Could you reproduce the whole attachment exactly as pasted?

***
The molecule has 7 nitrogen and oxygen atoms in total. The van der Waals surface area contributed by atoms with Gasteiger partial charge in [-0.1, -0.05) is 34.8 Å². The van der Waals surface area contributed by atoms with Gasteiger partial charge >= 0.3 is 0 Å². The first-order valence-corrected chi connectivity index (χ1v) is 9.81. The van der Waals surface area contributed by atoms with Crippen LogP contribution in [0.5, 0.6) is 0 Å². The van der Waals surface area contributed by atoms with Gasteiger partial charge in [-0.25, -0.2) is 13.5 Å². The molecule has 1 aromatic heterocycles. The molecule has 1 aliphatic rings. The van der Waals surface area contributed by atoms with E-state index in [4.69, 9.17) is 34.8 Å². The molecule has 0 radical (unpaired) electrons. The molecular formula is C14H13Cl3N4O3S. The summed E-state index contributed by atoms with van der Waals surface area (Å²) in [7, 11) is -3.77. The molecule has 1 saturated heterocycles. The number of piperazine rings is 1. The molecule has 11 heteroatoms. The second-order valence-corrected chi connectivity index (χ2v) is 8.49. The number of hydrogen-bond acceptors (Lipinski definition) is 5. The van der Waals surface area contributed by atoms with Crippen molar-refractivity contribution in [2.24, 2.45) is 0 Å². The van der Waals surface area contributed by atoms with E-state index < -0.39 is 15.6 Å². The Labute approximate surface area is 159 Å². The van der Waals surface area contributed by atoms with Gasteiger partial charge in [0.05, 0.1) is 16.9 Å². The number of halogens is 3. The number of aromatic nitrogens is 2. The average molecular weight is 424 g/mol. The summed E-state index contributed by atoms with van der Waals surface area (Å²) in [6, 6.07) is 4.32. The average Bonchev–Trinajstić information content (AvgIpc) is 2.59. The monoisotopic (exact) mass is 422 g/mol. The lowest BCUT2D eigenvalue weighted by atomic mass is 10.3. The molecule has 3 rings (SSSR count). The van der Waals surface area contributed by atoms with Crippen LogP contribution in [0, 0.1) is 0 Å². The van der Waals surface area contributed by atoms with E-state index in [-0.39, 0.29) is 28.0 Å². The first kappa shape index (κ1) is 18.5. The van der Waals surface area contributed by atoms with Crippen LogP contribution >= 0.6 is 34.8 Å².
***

The molecule has 7 nitrogen and oxygen atoms in total. The van der Waals surface area contributed by atoms with Gasteiger partial charge in [-0.1, -0.05) is 34.8 Å². The van der Waals surface area contributed by atoms with Gasteiger partial charge >= 0.3 is 0 Å². The first-order valence-corrected chi connectivity index (χ1v) is 9.81. The van der Waals surface area contributed by atoms with Crippen LogP contribution in [0.5, 0.6) is 0 Å². The van der Waals surface area contributed by atoms with Gasteiger partial charge in [-0.25, -0.2) is 13.5 Å². The molecule has 1 aromatic heterocycles. The molecule has 1 aliphatic rings. The van der Waals surface area contributed by atoms with E-state index in [4.69, 9.17) is 34.8 Å². The molecule has 0 radical (unpaired) electrons. The molecular formula is C14H13Cl3N4O3S. The summed E-state index contributed by atoms with van der Waals surface area (Å²) in [7, 11) is -3.77. The molecule has 1 saturated heterocycles. The number of piperazine rings is 1. The molecule has 11 heteroatoms. The second-order valence-corrected chi connectivity index (χ2v) is 8.49. The number of hydrogen-bond acceptors (Lipinski definition) is 5. The van der Waals surface area contributed by atoms with Crippen molar-refractivity contribution in [2.24, 2.45) is 0 Å². The van der Waals surface area contributed by atoms with E-state index < -0.39 is 15.6 Å². The Labute approximate surface area is 159 Å². The van der Waals surface area contributed by atoms with Gasteiger partial charge in [0.05, 0.1) is 16.9 Å². The number of halogens is 3. The number of aromatic nitrogens is 2. The average molecular weight is 424 g/mol. The summed E-state index contributed by atoms with van der Waals surface area (Å²) in [6, 6.07) is 4.32. The average Bonchev–Trinajstić information content (AvgIpc) is 2.59. The monoisotopic (exact) mass is 422 g/mol. The lowest BCUT2D eigenvalue weighted by atomic mass is 10.3. The molecule has 3 rings (SSSR count). The van der Waals surface area contributed by atoms with Crippen LogP contribution in [0, 0.1) is 0 Å². The van der Waals surface area contributed by atoms with E-state index in [-0.39, 0.29) is 28.0 Å². The first kappa shape index (κ1) is 18.5. The van der Waals surface area contributed by atoms with Crippen LogP contribution >= 0.6 is 34.8 Å².